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Wednesday, 13 December 1911


Senator MILLEN (New South Wales) . - The Minister representing thePostmasterGeneral was good enough toreply to some observations which I made inregard to the curtailment of postal f acilities in the Northern Territory. Whilst I agree generally with what he said, and was therefore pleased to hear his pronouncement onthe subject, it seems to me that he hasmissed the real object which I had in view in bringing forward the cases \vhich I cited. My object was to obtain from him a declaration that, until the Government submit a policy for the development of the Northern Territory, they will give an assurance to its people there that there will be no further curtailment of these facilities..


Senator Pearce - They have an assurance for twelve months, and also for six. months.


Senator MILLEN - My correspondent,, whose word I can accept, points out to methat he is now ordering supplies which will carry him on to the end of next year.


Senator McGregor - He need not be frightened.


Senator MILLEN - It is all very wellfor the Vice-President of the ExecutiveCouncil to say that he need not be frightened, but what will be his position, if, after shipping those goods to Port Darwin, he finds there is no means of forwarding them to his place at Borroloola, on theMcArthur River? These people require to look months ahead. Is my correspondent to send goods to Port Darwin only to find that the mail subsidy has been withdrawn, and that he cannot get them forwarded from there to Borroloola? Let the Minister say definitely that the Government will not disturb existing arrangements until the whole matter has been fully considered, and. Ministers have evolved a policy in respect, of the Northern Territory.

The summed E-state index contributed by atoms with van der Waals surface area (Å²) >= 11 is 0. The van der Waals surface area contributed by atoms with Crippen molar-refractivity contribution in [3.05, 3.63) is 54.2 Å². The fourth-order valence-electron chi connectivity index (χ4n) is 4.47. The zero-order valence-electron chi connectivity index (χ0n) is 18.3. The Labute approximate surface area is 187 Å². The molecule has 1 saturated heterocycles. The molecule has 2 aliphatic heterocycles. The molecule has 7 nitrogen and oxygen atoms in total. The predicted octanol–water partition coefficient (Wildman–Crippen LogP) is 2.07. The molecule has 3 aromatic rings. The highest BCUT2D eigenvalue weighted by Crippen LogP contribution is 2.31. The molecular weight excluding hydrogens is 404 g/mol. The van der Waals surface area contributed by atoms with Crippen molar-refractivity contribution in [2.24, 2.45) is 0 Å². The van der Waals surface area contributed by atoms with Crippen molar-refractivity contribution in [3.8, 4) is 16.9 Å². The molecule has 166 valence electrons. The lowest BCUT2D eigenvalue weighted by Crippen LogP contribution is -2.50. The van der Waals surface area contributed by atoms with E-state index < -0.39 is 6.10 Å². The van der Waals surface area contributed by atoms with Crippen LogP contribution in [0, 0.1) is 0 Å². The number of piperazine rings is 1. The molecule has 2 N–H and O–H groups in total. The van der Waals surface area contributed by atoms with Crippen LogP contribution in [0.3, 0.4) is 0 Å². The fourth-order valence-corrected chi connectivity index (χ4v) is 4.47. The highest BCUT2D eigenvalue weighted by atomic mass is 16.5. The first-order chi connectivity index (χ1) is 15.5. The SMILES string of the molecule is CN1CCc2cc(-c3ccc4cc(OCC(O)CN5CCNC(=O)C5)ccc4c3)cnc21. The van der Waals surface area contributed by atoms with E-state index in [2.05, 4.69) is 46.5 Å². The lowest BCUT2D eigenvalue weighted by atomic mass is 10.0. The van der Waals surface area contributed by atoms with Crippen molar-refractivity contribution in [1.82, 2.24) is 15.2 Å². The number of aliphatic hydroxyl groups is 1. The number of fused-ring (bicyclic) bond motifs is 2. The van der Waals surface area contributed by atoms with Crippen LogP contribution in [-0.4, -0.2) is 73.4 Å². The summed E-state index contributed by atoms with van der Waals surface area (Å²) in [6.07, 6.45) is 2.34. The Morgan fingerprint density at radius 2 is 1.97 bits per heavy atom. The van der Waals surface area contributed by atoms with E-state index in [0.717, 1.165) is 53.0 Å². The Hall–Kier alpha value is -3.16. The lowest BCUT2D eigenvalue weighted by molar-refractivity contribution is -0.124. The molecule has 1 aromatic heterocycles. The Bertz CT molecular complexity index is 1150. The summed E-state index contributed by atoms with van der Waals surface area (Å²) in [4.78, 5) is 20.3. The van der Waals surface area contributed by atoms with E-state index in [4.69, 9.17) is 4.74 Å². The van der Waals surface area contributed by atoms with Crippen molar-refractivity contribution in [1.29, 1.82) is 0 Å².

Senator McGregor - The matter will bebrought before the Postmaster-General.


Senator MILLEN - We ought to have an assurance' that none of the present facili ties will be withdrawn until after next year. Then persons resident in remote portions of the Territory will be afforded an opportunity of making their arrangements in regard to next year's supplies.


Senator ALBERT GOULD (NEW SOUTH WALES) -Colonel Sir ALBERTGOULD (New South Wales) [6.26].- I wish to ask the Minister whether he is taking steps to let it be clearly understood that cadets whose duty it is to attend drills will be compelled to do so, now that he is in a position to deal with them. Some persons entertain the idea that the system of compulsory military training will be a failure owing to the neglect of the Department to take proper measures in this connexion. I should like an assurance from the Minister that it is intended to insist upon a full observance of the law as laid down in our Defence Act, so that the public may realize that we have not embarked upon a scheme which is likely to be rendered ineffective.







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